Cows align themselves to it, bizarrely enough. It's not clear why, though I don't think it would be a wild speculation to suggest that might have something to do with migration.

    Quote Originally Posted by KALSTER
    There's also no moon to fly towards when you want to find a mate.
    Can't you see Deimos and Phobos from the surface of Mars?
    Yes, but they look tiny.
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    Quote Originally Posted by mormoopid
    I think that is mostly only true for aves, who actually have magnitite in (I think) the Nasal bone of the skull. Mammals I don't think rely on the magnetic field, or at least I haven't heard of them doing this.
    There is some indication of rudimentary magneto sensing in mammals and other groups (insects, fish, other). It seems that the phenomenon may be fairly widespread. Ex:

    What causes cetaceans to strand?

    Scientists don't know. Some think that whales strand intentionally to rest or seek safety of land or to rub their skin. Others believe that disorientation, confusion of sonar signals in shallow water, or effects of parasite infestation of the inner ear may cause strandings. However, the most compelling scientific theory about strandings has to do with whales using the earth's magnetic field to navigate their environment.
    http://www.afsc.noaa.gov/NMML/educat...aceastrand.php
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    I assume you mean mass beachings? There's compelling evidence, as well as observation, that indicates that echolocation gets confused somehow and one individual gets stranded; their calls in the shallows for help compell others to help them, causing mass strandings.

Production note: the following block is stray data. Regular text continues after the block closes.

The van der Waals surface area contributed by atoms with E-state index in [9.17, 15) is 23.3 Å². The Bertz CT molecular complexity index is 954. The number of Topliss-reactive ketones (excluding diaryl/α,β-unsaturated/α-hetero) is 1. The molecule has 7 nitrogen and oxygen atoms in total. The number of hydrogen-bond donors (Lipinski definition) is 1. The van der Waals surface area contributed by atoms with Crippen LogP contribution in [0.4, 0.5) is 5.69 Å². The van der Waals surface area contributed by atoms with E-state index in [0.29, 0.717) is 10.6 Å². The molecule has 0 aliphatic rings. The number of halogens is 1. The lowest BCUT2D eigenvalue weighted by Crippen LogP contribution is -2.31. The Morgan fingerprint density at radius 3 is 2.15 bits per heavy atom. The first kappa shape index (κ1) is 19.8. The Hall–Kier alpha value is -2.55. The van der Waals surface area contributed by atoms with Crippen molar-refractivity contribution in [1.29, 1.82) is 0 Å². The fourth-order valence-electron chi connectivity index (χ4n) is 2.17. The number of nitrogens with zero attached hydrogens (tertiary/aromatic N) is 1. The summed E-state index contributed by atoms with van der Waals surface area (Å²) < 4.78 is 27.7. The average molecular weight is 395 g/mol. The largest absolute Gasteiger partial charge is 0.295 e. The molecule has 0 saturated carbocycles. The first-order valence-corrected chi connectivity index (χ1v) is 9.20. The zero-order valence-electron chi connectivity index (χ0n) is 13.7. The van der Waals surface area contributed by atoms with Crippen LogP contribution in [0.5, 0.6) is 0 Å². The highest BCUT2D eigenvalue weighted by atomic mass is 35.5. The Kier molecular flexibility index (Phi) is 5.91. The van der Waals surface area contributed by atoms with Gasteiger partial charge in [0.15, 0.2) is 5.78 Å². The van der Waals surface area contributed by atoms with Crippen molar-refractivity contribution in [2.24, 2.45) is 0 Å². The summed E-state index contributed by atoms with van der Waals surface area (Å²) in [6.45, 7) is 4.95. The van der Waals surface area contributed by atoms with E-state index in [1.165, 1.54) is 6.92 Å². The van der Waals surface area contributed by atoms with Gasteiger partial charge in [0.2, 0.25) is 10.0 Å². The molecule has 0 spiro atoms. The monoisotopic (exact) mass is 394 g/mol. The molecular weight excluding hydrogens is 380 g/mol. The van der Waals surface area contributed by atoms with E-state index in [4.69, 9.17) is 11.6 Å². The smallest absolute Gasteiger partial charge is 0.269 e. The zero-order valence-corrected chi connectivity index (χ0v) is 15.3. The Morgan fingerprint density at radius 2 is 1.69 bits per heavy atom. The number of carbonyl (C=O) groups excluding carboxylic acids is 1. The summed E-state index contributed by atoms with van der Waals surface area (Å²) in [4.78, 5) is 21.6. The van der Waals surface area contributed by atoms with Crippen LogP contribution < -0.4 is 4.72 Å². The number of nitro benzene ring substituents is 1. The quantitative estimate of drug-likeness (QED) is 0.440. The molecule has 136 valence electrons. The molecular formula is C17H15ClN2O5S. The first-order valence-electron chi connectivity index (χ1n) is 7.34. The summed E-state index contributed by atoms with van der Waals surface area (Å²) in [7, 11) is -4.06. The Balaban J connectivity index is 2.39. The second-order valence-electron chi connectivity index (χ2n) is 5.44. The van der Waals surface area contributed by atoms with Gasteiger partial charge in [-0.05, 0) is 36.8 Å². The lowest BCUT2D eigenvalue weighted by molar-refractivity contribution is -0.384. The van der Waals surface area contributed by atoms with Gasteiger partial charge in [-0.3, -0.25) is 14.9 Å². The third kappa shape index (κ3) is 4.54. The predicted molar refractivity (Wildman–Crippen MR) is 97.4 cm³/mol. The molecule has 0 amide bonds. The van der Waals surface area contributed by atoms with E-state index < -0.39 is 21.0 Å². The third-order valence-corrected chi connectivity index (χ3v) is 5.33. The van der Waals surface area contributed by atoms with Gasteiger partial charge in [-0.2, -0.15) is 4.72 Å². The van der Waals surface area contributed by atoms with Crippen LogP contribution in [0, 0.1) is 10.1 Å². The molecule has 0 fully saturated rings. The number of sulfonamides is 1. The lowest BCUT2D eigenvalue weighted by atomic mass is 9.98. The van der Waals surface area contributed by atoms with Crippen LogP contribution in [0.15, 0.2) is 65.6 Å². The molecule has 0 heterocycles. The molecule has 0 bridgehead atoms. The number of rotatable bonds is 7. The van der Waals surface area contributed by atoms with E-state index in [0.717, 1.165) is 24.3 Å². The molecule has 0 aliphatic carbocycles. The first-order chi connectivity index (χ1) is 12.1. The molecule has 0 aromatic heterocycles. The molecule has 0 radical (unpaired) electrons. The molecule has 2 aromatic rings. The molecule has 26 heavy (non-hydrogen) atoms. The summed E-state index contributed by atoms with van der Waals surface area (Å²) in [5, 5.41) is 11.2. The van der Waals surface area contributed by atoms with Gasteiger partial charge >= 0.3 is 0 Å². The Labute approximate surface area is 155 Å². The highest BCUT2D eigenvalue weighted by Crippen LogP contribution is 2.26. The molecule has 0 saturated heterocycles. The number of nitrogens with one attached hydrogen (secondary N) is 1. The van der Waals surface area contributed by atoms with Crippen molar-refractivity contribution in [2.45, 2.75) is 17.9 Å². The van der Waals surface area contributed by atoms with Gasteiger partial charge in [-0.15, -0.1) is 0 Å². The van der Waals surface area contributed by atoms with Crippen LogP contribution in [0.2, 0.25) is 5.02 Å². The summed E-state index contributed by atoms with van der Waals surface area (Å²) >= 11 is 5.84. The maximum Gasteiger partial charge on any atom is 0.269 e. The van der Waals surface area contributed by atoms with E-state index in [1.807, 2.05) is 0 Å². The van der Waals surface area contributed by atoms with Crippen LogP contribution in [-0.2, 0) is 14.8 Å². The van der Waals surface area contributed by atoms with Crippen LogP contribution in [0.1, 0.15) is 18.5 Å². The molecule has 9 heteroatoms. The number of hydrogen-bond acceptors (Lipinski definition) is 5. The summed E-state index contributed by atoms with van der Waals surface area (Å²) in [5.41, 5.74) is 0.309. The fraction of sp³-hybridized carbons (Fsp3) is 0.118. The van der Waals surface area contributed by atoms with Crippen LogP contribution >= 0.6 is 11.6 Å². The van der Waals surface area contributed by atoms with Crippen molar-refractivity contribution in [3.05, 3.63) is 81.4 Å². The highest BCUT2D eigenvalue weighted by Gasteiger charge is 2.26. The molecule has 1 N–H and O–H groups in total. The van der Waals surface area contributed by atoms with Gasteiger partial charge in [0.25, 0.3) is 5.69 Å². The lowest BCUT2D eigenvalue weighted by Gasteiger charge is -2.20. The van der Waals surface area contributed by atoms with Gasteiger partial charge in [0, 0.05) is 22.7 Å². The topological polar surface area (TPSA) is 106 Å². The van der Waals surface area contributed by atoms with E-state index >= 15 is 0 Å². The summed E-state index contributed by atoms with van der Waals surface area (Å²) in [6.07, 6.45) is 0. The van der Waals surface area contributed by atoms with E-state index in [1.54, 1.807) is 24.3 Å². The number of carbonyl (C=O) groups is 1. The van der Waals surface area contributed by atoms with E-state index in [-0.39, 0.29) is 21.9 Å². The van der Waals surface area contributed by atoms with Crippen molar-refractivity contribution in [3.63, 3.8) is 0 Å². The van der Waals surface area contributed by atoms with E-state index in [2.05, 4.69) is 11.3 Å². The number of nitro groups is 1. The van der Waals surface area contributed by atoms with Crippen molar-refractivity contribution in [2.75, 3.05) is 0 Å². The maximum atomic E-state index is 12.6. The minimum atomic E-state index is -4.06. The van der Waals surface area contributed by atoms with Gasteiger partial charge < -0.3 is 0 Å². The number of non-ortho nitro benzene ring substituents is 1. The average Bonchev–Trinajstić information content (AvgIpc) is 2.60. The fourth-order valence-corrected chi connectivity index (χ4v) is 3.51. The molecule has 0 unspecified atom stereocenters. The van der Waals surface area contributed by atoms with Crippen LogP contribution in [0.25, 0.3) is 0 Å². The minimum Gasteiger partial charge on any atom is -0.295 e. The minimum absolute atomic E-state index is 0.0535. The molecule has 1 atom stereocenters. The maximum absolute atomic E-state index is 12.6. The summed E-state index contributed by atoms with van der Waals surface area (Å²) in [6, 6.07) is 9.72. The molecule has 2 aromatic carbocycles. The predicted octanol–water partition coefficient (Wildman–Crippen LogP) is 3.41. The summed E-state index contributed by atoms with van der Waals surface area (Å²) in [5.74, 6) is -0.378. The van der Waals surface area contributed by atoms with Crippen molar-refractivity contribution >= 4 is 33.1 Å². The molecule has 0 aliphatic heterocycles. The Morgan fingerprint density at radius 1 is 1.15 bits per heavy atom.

Of 78 species of cetacea, only 10 species regularly mass strand and another 10 species occasionally strand. Interestingly enough, most mass strandings occur in toothed whales species (such as sperm whales, beluga whales and pygmy sperm whales).
    Interesting that it's prevalent in Odontocetes, from memory particularily sperm whales. Weirdly enough, these are the deepest diving and most heavily specialized for echolocation (Re: spermaceti and labyrinth organ). If you look at it, places where military and hardcore pinging and sonar isn't allowed, you have less beachings. So It seems that beachings occur where the sonar is fucked up, rather than some passive magnetosensory.

    In short, I am not convinced that it has anything significant to do with beachings and therefore am still not convinced the significance or even presence of magnetosensory in most mammals.
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  12. #11  
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    The whale link was simply the first hit regarding mammals. With that said, some who study magnetosensing and Earth history are of the arguably informed opinion that the phenomenon is widespread. It is not uncommon amongst microorganisms certainly, and appears to be a navigation tool for said organisms (Southern hemisphere microbes behave opposite northern hemopsphere microorganisms in a magnetic field.). There is no reason a priori to assume that it would go by the wayside as the evolutionary tree sprouts.

    Happily, there is some evidence, as well, , that rudimentary magnetosensing may be present among a wide range of animals as well.

    For example insects: